Research Article| Volume 33, ISSUE 5, P704-707, September 2019

Does Pepsin Play a Role in Etiology of Laryngeal Nodules?



      Vocal fold nodules (VFNs) are benign disorders affecting the superficial lamina propria of the true vocal folds. The etiology of VFNs still remains unclear but laryngeal trauma caused by vocal abuse, tobacco, alcohol, and laryngopharyngeal reflux (LPR) plays a crucial role on the pathogenesis. The aim of this study was to assess the presence of pepsin in formalin-fixed, paraffin-embedded (FEPE) specimens of VFNs to evaluate the role of LPR as a risk factor for VFNs.

      Materials and Methods

      A total of 28 pathology specimens of patients suffering from VFNs who had undergone laser microsurgery under general anesthesia were evaluated. The specimens were maintained in paraffin blocks in the pathology department. Western blot (WB) and enzyme-linked immunosorbent assay (ELISA) analyses were used to measure pepsin enzyme levels in the VFNs tissue specimens. Signs of LPR were assessed according to the reflux finding score.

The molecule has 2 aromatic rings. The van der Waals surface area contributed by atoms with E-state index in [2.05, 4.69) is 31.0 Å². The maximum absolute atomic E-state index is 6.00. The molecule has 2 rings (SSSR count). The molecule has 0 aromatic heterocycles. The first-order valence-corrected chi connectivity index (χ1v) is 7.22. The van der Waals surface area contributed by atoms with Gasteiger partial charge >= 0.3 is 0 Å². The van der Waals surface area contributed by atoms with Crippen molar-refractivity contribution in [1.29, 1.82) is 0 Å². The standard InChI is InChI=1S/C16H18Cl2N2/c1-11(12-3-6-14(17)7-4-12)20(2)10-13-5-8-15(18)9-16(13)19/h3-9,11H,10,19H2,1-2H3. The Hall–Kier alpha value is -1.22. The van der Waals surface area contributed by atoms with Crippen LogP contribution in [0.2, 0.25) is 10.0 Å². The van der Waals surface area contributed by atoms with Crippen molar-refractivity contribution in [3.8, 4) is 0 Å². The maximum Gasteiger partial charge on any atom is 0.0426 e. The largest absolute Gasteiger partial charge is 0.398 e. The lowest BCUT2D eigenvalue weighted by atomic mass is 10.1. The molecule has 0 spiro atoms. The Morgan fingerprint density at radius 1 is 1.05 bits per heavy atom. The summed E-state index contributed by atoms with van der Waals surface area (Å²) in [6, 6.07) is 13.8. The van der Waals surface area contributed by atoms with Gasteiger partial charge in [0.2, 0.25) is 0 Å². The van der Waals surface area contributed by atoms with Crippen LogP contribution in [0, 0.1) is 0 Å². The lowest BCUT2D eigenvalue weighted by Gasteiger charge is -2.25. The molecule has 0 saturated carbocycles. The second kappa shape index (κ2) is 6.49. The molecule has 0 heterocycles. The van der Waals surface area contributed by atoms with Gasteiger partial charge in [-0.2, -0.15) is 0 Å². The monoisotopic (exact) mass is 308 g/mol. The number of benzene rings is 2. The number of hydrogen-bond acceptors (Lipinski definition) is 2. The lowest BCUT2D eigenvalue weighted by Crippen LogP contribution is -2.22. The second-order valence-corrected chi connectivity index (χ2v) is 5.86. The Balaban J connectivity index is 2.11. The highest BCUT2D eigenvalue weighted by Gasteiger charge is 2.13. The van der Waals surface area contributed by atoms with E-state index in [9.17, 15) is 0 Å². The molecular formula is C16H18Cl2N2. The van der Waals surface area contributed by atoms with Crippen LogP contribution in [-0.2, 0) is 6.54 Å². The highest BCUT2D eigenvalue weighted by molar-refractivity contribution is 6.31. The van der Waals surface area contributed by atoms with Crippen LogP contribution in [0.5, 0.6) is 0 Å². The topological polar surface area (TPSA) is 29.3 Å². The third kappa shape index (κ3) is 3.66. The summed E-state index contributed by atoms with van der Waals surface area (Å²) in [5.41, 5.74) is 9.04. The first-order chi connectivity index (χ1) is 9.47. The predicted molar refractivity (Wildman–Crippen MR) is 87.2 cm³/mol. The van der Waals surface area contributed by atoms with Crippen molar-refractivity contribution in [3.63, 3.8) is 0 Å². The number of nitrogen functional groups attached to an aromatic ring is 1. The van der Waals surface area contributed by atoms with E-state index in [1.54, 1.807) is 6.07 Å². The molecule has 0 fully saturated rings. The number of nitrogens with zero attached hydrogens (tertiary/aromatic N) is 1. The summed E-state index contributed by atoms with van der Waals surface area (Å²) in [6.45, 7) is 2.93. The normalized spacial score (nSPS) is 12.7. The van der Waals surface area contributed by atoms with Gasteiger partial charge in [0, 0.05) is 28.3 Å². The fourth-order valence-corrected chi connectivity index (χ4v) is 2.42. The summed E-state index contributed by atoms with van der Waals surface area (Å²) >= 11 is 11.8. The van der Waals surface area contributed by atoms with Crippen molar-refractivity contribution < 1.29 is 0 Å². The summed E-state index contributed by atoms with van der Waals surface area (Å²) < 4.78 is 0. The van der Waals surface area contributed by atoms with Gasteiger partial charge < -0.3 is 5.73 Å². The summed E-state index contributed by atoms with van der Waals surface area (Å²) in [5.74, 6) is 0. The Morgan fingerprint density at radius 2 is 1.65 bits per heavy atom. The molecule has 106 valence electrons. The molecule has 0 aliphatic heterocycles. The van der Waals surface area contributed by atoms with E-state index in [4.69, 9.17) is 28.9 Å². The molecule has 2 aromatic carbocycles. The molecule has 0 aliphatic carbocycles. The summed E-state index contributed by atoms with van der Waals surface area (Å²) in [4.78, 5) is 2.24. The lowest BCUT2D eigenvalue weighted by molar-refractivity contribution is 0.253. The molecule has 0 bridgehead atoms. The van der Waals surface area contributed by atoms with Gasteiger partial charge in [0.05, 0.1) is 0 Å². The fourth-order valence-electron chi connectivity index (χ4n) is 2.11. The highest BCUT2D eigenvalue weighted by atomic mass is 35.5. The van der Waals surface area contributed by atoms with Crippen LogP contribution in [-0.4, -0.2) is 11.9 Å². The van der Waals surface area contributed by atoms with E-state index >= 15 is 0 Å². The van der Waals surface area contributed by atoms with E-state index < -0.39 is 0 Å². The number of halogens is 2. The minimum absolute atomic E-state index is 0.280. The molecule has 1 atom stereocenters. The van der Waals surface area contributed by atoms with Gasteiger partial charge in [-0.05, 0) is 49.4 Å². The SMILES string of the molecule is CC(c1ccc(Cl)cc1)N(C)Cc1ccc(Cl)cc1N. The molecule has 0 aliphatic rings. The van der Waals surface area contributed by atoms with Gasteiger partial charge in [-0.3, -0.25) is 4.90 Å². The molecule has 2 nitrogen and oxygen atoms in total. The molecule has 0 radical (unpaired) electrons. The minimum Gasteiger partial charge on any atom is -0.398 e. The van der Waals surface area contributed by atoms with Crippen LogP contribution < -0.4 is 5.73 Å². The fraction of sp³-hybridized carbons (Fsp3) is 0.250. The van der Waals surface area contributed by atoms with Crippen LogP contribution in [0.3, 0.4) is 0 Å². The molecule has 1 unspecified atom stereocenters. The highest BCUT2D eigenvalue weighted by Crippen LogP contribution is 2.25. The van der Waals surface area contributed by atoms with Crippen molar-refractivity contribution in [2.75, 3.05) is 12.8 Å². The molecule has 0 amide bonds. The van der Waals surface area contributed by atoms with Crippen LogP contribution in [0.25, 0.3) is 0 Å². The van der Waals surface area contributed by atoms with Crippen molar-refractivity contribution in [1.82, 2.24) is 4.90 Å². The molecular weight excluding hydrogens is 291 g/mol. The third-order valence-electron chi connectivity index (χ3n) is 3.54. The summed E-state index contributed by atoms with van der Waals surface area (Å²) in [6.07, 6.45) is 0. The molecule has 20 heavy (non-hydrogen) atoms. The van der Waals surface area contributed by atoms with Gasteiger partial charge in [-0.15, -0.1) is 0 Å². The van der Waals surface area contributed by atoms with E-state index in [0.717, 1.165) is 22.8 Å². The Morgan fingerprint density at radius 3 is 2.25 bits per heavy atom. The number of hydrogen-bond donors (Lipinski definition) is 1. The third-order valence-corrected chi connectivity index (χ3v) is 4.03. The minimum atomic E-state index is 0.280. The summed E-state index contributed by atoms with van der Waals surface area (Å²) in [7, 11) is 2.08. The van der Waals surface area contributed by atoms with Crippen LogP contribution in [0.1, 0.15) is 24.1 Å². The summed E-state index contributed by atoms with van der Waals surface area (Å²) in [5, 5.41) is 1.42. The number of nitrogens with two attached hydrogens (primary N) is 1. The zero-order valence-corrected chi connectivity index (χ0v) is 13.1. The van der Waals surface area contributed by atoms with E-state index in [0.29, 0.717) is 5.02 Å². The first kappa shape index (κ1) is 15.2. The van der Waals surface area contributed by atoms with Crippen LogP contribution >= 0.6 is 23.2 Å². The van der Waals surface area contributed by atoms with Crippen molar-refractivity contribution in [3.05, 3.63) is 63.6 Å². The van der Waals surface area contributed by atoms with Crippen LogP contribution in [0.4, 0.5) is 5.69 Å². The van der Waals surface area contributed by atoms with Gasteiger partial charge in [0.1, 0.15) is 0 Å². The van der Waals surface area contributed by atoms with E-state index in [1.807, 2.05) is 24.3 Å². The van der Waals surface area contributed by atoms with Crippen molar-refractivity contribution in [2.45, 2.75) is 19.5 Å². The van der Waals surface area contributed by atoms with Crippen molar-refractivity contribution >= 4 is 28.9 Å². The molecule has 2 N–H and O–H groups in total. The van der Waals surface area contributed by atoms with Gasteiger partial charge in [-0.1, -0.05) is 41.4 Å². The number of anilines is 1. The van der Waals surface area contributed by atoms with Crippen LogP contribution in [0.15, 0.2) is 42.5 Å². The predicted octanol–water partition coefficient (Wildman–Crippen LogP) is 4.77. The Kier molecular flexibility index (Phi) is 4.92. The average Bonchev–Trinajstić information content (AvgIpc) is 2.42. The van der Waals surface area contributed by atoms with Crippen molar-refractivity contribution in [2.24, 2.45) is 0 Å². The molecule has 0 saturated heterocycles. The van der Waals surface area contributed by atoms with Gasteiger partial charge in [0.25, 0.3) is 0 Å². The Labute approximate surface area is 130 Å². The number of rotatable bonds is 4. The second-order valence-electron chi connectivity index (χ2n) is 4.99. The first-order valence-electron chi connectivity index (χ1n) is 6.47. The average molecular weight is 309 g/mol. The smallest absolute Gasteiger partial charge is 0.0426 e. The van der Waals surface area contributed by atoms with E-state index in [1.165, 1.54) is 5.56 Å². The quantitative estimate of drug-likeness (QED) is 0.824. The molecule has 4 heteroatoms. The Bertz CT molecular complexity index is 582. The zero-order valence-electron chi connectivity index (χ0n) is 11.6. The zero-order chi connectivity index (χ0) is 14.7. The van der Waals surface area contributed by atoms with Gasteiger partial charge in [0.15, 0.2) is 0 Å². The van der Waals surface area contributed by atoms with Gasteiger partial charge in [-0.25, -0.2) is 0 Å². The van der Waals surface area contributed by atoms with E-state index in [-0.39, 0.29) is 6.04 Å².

The mean reflux finding score of the patients was 13.6 ± 2.89 (8–21). According to WB and ELISA analyses, pepsin was detected with both the WB the ELISA tests in positive controls, but there was no pepsin enzyme in any of the 28 laryngeal FEPE VFNs specimens.


      The pepsin enzyme was not detected in any of the FEPE VFNs specimens, and it is concluded that further studies are needed to reveal the role of pepsin in the etiology of VFNs.

      Key Words

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